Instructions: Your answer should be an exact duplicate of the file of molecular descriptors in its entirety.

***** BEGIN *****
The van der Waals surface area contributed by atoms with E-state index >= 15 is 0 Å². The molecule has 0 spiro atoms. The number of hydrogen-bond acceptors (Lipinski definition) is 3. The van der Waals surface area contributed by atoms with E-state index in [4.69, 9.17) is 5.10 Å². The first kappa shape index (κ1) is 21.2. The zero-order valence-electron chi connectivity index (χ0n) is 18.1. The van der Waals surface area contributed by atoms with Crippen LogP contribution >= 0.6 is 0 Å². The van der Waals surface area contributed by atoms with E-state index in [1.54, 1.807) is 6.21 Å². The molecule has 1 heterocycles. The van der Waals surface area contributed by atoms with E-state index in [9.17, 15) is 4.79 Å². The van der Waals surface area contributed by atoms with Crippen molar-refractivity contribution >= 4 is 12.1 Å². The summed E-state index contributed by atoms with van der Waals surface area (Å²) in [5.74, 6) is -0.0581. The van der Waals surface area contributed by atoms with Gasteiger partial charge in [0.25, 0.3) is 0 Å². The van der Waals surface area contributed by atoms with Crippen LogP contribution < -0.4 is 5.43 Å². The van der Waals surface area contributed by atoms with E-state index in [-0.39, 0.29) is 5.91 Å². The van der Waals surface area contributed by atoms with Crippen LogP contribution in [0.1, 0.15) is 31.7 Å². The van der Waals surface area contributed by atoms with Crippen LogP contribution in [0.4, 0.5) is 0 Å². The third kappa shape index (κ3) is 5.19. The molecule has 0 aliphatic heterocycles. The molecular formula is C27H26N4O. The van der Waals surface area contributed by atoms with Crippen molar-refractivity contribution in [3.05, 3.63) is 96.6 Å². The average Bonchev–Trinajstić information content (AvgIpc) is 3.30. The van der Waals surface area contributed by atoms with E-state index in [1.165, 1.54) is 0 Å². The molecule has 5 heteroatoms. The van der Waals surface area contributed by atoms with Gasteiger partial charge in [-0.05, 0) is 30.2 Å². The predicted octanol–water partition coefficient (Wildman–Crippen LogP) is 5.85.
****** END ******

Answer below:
The van der Waals surface area contributed by atoms with E-state index >= 15 is 0 Å². The molecule has 0 spiro atoms. The number of hydrogen-bond acceptors (Lipinski definition) is 3. The van der Waals surface area contributed by atoms with E-state index in [4.69, 9.17) is 5.10 Å². The first kappa shape index (κ1) is 21.2. The zero-order valence-electron chi connectivity index (χ0n) is 18.1. The van der Waals surface area contributed by atoms with Crippen LogP contribution >= 0.6 is 0 Å². The van der Waals surface area contributed by atoms with E-state index in [1.54, 1.807) is 6.21 Å². The molecule has 1 heterocycles. The van der Waals surface area contributed by atoms with E-state index in [9.17, 15) is 4.79 Å². The van der Waals surface area contributed by atoms with Crippen molar-refractivity contribution >= 4 is 12.1 Å². The summed E-state index contributed by atoms with van der Waals surface area (Å²) in [5.74, 6) is -0.0581. The van der Waals surface area contributed by atoms with Gasteiger partial charge in [0.25, 0.3) is 0 Å². The van der Waals surface area contributed by atoms with Crippen LogP contribution < -0.4 is 5.43 Å². The van der Waals surface area contributed by atoms with E-state index in [-0.39, 0.29) is 5.91 Å². The van der Waals surface area contributed by atoms with Crippen LogP contribution in [0.1, 0.15) is 31.7 Å². The van der Waals surface area contributed by atoms with Crippen LogP contribution in [0.4, 0.5) is 0 Å². The third kappa shape index (κ3) is 5.19. The molecule has 0 aliphatic heterocycles. The molecular formula is C27H26N4O. The van der Waals surface area contributed by atoms with Crippen molar-refractivity contribution in [3.05, 3.63) is 96.6 Å². The average Bonchev–Trinajstić information content (AvgIpc) is 3.30. The van der Waals surface area contributed by atoms with E-state index in [1.165, 1.54) is 0 Å². The molecule has 5 heteroatoms. The van der Waals surface area contributed by atoms with Gasteiger partial charge in [-0.05, 0) is 30.2 Å². The predicted octanol–water partition coefficient (Wildman–Crippen LogP) is 5.85.